Posted: 4 April 2016 20:17
If you trawl through my Twitter feed or this website, you'll eventually come across some of my 3D models of pillboxes and other structures. It occurred to me recently that I've not really spoken at length on the subject, so I thought I'd put keyboard to screen on the subject.
I first began experimenting with Google Sketchup in December 2007 with mixed results. The graphic below shows my first attempt at a Type 22 pillbox. I never finished it; at that time, drawing the embrasures proved somewhat problematic for a beginner.
I've produced two key area models, by which I mean they span hundreds of metres in the landscape. Both were produced with the idea of using them in my talks and they have proved very popular in this regard.
Sketchup models can be imported into Google Earth and once I'd learned how to do this, I could begin reconstructing the defensive landscape. By using a range of documentary sources I could reinstate lost structures and features back into the landscape.
I wrote about my early Cuckmere Haven models back in 2010; the model flythrough has become a keystone of my talks.
The video below gives an idea of what I've done. This is now six years old, however, and needs a lot of revision as I've improved my techniques and I've been involved with a lot of military archaeology at Cuckmere Haven in recent years.
I produced a model of Pevensey Castle in 2012 showing how pillboxes were built amongst the Roman and Norman ruins.
The video flythrough is also a bit shaky due to the rendering process.
These include small and large structures, some of which have a blog post devoted to them. Some of my more recent (and better) models you may have seen on Twitter.
This model is based on a real location and shows a roadblock on a bridge, with a railblock on the track below. This model is particularly useful in my talks to demonstrate the strategy behind denying the transport network to the enemy in the event of invasion.
This model was built to illustrate the path of a German bomb that bounced through the gates of Battle Abbey in 1943; the remains of the UXB are seen on the lawn. Originally the model comprised just the immediate gate area relevant to the bomb's path, based on wartime plans. I then decided to put the incident into a wider context by constructing about three quarters of the building; most of this has been done by eye, rather than scale plans. I will write a piece on this bomb incident to accompany this model in due course.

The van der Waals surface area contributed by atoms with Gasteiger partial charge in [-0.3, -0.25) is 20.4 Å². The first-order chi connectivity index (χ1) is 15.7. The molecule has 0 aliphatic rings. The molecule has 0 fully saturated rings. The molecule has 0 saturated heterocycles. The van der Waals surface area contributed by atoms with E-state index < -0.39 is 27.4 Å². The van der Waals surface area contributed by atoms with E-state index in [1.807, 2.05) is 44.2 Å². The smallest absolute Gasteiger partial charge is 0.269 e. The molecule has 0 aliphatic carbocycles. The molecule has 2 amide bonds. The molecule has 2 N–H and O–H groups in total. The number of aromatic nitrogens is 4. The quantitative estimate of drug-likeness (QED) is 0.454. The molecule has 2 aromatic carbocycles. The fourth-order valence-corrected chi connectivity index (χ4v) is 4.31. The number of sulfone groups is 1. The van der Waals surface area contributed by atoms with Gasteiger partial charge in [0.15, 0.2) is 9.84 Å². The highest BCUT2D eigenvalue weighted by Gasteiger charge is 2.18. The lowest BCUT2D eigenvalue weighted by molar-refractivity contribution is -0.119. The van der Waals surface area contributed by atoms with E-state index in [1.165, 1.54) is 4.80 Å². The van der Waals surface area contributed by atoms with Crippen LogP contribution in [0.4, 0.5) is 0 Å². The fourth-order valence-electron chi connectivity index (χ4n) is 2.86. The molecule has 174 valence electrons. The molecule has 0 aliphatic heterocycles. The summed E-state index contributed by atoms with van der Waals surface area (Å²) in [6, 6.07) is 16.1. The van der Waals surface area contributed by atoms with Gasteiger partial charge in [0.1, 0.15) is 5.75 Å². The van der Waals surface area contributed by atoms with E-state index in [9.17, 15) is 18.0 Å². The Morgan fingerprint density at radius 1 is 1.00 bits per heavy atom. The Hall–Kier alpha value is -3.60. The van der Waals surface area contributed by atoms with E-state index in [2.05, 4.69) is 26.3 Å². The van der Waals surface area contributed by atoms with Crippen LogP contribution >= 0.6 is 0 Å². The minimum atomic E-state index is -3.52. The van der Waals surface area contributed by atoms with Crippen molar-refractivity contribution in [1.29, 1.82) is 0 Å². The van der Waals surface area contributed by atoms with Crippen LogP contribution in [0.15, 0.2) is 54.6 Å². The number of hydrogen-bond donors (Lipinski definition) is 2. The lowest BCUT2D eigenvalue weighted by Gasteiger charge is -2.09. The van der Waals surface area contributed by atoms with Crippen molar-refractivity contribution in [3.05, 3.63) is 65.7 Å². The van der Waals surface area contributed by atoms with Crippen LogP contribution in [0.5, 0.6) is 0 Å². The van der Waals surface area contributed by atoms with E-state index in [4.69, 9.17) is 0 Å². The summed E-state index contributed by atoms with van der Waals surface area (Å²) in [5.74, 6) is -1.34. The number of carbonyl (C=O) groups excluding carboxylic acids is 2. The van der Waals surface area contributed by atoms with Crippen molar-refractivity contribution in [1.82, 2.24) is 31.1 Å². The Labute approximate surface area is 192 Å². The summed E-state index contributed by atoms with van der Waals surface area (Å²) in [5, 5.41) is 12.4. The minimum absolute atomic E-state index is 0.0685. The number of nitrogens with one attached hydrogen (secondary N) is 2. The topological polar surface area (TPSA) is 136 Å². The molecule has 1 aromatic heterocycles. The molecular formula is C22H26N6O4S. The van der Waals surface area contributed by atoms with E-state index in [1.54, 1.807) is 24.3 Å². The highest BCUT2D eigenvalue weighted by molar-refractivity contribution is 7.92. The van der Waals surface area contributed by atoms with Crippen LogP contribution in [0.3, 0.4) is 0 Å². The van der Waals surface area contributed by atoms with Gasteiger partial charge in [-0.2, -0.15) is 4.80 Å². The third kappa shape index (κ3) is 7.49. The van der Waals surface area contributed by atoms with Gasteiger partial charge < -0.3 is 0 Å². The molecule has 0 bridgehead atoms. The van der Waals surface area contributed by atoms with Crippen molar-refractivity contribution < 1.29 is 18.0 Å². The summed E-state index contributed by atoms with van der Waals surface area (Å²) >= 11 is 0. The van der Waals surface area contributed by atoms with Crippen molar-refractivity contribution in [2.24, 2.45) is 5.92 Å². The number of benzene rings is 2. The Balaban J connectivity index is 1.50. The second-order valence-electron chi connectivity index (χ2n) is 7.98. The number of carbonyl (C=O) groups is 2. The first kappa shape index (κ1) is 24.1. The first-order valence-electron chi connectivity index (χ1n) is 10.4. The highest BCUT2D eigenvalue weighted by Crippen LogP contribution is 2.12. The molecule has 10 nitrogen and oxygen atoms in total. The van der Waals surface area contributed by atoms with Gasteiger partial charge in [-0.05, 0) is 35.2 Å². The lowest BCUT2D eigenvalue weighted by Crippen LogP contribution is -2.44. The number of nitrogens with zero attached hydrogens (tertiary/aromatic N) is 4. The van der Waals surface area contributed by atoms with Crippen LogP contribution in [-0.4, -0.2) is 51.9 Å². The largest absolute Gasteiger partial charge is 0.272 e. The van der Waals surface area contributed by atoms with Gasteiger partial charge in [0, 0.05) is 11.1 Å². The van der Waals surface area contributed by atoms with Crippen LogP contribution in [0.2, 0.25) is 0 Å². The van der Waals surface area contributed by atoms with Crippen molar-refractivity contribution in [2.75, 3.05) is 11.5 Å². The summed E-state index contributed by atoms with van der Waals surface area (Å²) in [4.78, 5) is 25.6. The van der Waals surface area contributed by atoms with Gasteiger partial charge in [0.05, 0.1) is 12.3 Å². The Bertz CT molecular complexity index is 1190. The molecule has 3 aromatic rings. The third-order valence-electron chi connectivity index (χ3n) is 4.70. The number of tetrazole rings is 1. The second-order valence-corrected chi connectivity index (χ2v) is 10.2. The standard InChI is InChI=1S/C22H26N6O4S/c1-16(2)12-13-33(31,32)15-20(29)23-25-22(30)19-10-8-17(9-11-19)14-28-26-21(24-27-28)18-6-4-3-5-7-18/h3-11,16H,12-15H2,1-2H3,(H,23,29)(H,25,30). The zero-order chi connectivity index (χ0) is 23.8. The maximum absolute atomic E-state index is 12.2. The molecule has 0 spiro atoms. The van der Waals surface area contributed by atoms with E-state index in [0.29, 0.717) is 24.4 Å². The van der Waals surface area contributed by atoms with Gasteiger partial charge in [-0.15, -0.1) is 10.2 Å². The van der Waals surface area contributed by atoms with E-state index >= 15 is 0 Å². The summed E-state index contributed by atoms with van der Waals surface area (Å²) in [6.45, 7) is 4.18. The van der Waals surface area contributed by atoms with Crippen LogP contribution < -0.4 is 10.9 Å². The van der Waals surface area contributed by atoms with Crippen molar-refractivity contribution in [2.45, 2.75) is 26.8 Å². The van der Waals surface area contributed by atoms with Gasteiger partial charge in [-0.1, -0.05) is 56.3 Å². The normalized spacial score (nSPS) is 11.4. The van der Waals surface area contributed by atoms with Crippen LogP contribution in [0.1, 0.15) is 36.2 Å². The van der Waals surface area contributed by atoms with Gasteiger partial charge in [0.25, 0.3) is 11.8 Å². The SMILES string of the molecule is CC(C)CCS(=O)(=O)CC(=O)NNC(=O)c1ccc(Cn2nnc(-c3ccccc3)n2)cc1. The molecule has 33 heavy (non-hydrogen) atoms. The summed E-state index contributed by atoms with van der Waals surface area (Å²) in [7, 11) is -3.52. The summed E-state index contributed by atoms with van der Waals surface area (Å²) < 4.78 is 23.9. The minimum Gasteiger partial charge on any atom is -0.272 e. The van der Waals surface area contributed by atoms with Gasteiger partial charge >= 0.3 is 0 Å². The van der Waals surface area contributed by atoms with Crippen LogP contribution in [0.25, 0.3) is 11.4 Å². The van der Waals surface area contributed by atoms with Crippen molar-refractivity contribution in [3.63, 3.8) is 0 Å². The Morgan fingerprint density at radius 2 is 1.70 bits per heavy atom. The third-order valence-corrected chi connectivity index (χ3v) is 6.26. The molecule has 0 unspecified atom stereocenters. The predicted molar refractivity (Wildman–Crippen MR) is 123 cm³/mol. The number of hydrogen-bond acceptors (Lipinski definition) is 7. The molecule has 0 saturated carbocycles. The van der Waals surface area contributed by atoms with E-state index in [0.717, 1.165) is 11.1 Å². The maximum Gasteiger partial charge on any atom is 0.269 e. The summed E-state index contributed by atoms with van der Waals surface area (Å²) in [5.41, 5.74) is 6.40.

The Chattri is a memorial marking the cremation site of 53 Indian soldiers who died in hospitals in Brighton during the Great War. Erected in 1921 on the Downs near Patcham, the memorial suffered damage during the Second World War. I built this model in 2013 to plot this damage.
This Napoleonic fortress proved hard to model on account of its complex vaulted and curved brick arches, but I'm happy with the progress I've made so far. The gun deck on the roof is going to throw up a whole new set of problems for me!
I'll finish with this particular model as it revealed valuable data about this type of pillbox. The main subject of this model was a pillbox at Blackham that I surveyed a few years ago, of which I took about 1200 measurements, down to the shuttering marks and concrete pour lines.
Data from neighbouring pillboxes (including the remains of a demolished one that exposed the reinforcement bars) was combined to produce this detailed model. From this, we can calculate the mass of both the rebars and concrete, and the volume of concrete poured in each lift. I've also reconstructed the wooden shuttering.
This is an important reason behind my 3D work; it's not just about putting missing evidence back into the landscape, but also about this sort of analysis that's opening up a whole new area of study for me.
The 25-second animation below shows some of the phases of construction.
I have several models on the go at the moment, from air raid shelters to machine guns. Some are based on archaeological survey, while others (such as the pillbox shown below) are based on plans from the archives.
There are too many models scattered throughout my blog and Twitter feed to give them all a mention. But from the selection I've shown you here, I hope you agree that my technique has improved considerably from that odd model at the top of the page!
A loophole or slit that permits observation and/or weapons to be fired through a wall or similar solid construction.
Defended road junction(s), usually within a village/town with a Home Guard garrison intended to deny enemy use of the roads. Nodal Points were not to defend the village, but solely the road network. Category 'A' Nodal Points were to hold out for 7 days after invasion without outside assistance.
Generic term for a hardened field defensive structure usually constructed from concrete and/or masonry. Pillboxes were built in numerous types and variants depending on location and role.
A small hexagonal pillbox for six men not commonly seen in East Sussex, though a few still survive along the Royal Military Canal stop line.
A six-sided (but not a regular hexagon) pillbox. The Type 24 is the most frequently seen pillbox in East Sussex, mostly along stop lines. It can be found in thin wall (30cm) or thick wall (1m) variants.
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Hibbs, Peter 3D models (2019) Available at: http://pillbox.org.uk/blog/244483/ Accessed: 21 November 2019
The information on this website is intended solely to describe the ongoing research activity of The Defence of East Sussex Project; it is not comprehensive or properly presented. It is therefore NOT suitable as a basis for producing derivative works or surveys!